U OF S HEALTH RESEARCHER WINS PRESTIGIOUS NATIONAL AWARD
Nazeem Muhajarine, assistant professor of community health and epidemiology, will receive a $250,000 National Health Research Scholar Award from Health Canada, one of only three awarded nationally.
The award is given to promising young university-based researchers in the early stages of their career. It provides salary support for five years, enabling the researchers to devote a significant proportion of their time to projects with important societal benefits.
"This is a tremendous accomplishment for Prof. Muhajarine and a real coup for his department," said Barry McLennan, assistant dean of research for the College of Medicine.
"The area of research he is in - population health - is an area where we can really make a difference nationally. For example, we have created SPHERU (Saskatchewan Population Health and Evaluation Research Unit) and I predict Prof. Muhajarine will play a vital role in that new research unit."
Criteria for selection include the candidate's research productivity, the institutional setting, and the demonstrated potential for the research to benefit society through programs and policies.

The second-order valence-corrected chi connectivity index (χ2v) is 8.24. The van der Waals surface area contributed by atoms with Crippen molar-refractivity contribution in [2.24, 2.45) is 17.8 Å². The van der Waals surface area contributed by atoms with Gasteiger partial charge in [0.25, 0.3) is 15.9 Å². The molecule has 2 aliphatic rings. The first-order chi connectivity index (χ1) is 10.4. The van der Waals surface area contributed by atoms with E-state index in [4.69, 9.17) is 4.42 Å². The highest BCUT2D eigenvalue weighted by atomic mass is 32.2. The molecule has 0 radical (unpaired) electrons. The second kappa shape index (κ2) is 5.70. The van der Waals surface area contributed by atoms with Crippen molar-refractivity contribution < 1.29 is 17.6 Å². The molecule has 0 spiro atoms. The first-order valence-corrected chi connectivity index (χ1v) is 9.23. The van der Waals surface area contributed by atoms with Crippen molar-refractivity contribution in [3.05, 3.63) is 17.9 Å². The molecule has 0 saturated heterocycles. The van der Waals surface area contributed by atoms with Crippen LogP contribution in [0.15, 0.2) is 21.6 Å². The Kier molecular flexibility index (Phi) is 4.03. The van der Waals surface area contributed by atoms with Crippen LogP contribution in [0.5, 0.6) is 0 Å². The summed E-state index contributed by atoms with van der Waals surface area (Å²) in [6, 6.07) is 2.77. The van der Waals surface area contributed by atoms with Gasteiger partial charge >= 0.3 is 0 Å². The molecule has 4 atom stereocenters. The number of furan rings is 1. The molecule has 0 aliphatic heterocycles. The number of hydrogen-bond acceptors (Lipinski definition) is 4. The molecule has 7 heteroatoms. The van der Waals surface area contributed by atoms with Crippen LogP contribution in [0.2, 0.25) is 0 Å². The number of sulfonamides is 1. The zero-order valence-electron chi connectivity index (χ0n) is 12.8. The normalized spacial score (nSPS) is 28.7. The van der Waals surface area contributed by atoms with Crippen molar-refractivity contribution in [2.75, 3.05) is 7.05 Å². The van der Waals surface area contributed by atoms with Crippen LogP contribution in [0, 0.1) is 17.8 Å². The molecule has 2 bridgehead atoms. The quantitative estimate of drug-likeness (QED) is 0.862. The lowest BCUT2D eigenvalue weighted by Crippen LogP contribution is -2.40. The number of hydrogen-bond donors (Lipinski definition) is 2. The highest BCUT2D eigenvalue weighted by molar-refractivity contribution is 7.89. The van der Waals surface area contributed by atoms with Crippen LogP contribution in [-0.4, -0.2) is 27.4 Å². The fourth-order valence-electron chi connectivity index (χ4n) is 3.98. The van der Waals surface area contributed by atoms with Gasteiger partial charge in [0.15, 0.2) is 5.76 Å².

Prof. Muhajarine, who is a social epidemiologist, will examine how parental lifestyle factors (such a drinking, smoking and drug use) during the pre-natal period affect children's early development. He will use data from the recent Saskatoon Pregnancy and Health Study which involved 1,200 pregnant women and some male partners.
He'll also look at how a stressed socio-economic environment affects young children. "Studies have show that drinking, smoking and drug use tend to continue during and after the pregnancy. These are among the coping mechanisms some parents use in order to respond to the stresses in their lives," he said.
He hopes to contribute to a better understanding of how health risks are passed down from one generation to the next and how this cycle can be broken.
Muhajarine's work has included understanding why some women continue to practice health-damaging behavior during pregnancy, as well as describing the prevalence of physical abuse and its determinants during pregnancy. He also studies how socioeconomic and lifestyle factors are related to use of health care services for cardiovascular diseases.
For more information, contact:
Research Communications Officer
Office of the Vice-President Research
Assistant Professor, Community Health and Epidemiology
University of Saskatchewan
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